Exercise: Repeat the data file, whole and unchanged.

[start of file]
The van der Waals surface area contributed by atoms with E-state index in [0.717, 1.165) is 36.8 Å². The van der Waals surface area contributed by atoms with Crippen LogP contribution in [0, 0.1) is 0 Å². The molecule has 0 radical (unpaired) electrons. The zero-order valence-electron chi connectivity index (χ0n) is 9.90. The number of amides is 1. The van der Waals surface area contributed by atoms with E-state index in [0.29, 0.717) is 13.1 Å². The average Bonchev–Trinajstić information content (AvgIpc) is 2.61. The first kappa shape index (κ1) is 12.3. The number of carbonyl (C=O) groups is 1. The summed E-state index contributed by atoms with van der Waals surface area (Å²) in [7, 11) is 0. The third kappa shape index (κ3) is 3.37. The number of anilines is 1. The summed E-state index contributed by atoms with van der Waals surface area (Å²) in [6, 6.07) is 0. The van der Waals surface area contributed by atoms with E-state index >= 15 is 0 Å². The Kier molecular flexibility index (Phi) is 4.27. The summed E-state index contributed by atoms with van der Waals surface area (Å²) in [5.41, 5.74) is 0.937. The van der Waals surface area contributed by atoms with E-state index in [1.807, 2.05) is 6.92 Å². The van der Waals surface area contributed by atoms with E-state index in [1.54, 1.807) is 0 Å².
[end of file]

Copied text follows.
The van der Waals surface area contributed by atoms with E-state index in [0.717, 1.165) is 36.8 Å². The van der Waals surface area contributed by atoms with Crippen LogP contribution in [0, 0.1) is 0 Å². The molecule has 0 radical (unpaired) electrons. The zero-order valence-electron chi connectivity index (χ0n) is 9.90. The number of amides is 1. The van der Waals surface area contributed by atoms with E-state index in [0.29, 0.717) is 13.1 Å². The average Bonchev–Trinajstić information content (AvgIpc) is 2.61. The first kappa shape index (κ1) is 12.3. The number of carbonyl (C=O) groups is 1. The summed E-state index contributed by atoms with van der Waals surface area (Å²) in [7, 11) is 0. The third kappa shape index (κ3) is 3.37. The number of anilines is 1. The summed E-state index contributed by atoms with van der Waals surface area (Å²) in [6, 6.07) is 0. The van der Waals surface area contributed by atoms with E-state index >= 15 is 0 Å². The Kier molecular flexibility index (Phi) is 4.27. The summed E-state index contributed by atoms with van der Waals surface area (Å²) in [5.41, 5.74) is 0.937. The van der Waals surface area contributed by atoms with E-state index in [1.807, 2.05) is 6.92 Å². The van der Waals surface area contributed by atoms with E-state index in [1.54, 1.807) is 0 Å².